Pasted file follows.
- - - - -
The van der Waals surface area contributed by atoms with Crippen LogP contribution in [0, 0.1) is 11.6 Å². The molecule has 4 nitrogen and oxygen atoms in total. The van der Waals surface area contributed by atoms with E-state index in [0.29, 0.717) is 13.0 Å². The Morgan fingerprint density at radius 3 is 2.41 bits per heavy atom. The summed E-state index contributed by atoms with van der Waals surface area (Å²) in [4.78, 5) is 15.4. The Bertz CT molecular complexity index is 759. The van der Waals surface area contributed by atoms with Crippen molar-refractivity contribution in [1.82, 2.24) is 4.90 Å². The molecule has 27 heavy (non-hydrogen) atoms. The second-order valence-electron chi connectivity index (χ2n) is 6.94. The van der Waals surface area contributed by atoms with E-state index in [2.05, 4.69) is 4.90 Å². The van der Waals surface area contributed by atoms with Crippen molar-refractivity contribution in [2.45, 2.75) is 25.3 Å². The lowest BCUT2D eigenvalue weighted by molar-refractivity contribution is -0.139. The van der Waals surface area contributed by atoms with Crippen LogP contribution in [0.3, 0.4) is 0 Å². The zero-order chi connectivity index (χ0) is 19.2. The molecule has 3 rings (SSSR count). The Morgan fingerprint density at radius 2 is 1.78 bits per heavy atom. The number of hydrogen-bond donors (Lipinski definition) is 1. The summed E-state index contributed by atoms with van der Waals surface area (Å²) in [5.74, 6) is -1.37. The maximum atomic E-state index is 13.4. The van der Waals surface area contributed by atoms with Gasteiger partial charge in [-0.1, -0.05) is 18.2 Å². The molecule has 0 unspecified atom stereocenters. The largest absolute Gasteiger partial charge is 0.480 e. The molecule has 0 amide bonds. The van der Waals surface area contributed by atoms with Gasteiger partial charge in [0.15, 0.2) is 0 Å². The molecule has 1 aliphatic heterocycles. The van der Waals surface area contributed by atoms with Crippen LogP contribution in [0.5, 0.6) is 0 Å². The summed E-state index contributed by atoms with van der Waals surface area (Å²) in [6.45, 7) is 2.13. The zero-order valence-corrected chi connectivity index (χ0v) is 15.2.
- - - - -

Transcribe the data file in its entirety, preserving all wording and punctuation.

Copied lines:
The van der Waals surface area contributed by atoms with Crippen LogP contribution in [0, 0.1) is 11.6 Å². The molecule has 4 nitrogen and oxygen atoms in total. The van der Waals surface area contributed by atoms with E-state index in [0.29, 0.717) is 13.0 Å². The Morgan fingerprint density at radius 3 is 2.41 bits per heavy atom. The summed E-state index contributed by atoms with van der Waals surface area (Å²) in [4.78, 5) is 15.4. The Bertz CT molecular complexity index is 759. The van der Waals surface area contributed by atoms with Crippen molar-refractivity contribution in [1.82, 2.24) is 4.90 Å². The molecule has 27 heavy (non-hydrogen) atoms. The second-order valence-electron chi connectivity index (χ2n) is 6.94. The van der Waals surface area contributed by atoms with E-state index in [2.05, 4.69) is 4.90 Å². The van der Waals surface area contributed by atoms with Crippen molar-refractivity contribution in [2.45, 2.75) is 25.3 Å². The lowest BCUT2D eigenvalue weighted by molar-refractivity contribution is -0.139. The van der Waals surface area contributed by atoms with Crippen LogP contribution in [0.3, 0.4) is 0 Å². The zero-order chi connectivity index (χ0) is 19.2. The molecule has 3 rings (SSSR count). The Morgan fingerprint density at radius 2 is 1.78 bits per heavy atom. The number of hydrogen-bond donors (Lipinski definition) is 1. The summed E-state index contributed by atoms with van der Waals surface area (Å²) in [5.74, 6) is -1.37. The maximum atomic E-state index is 13.4. The van der Waals surface area contributed by atoms with Gasteiger partial charge in [-0.1, -0.05) is 18.2 Å². The molecule has 0 unspecified atom stereocenters. The largest absolute Gasteiger partial charge is 0.480 e. The molecule has 0 amide bonds. The van der Waals surface area contributed by atoms with Gasteiger partial charge in [0.15, 0.2) is 0 Å². The molecule has 1 aliphatic heterocycles. The van der Waals surface area contributed by atoms with Crippen LogP contribution in [0.5, 0.6) is 0 Å². The summed E-state index contributed by atoms with van der Waals surface area (Å²) in [6.45, 7) is 2.13. The zero-order valence-corrected chi connectivity index (χ0v) is 15.2.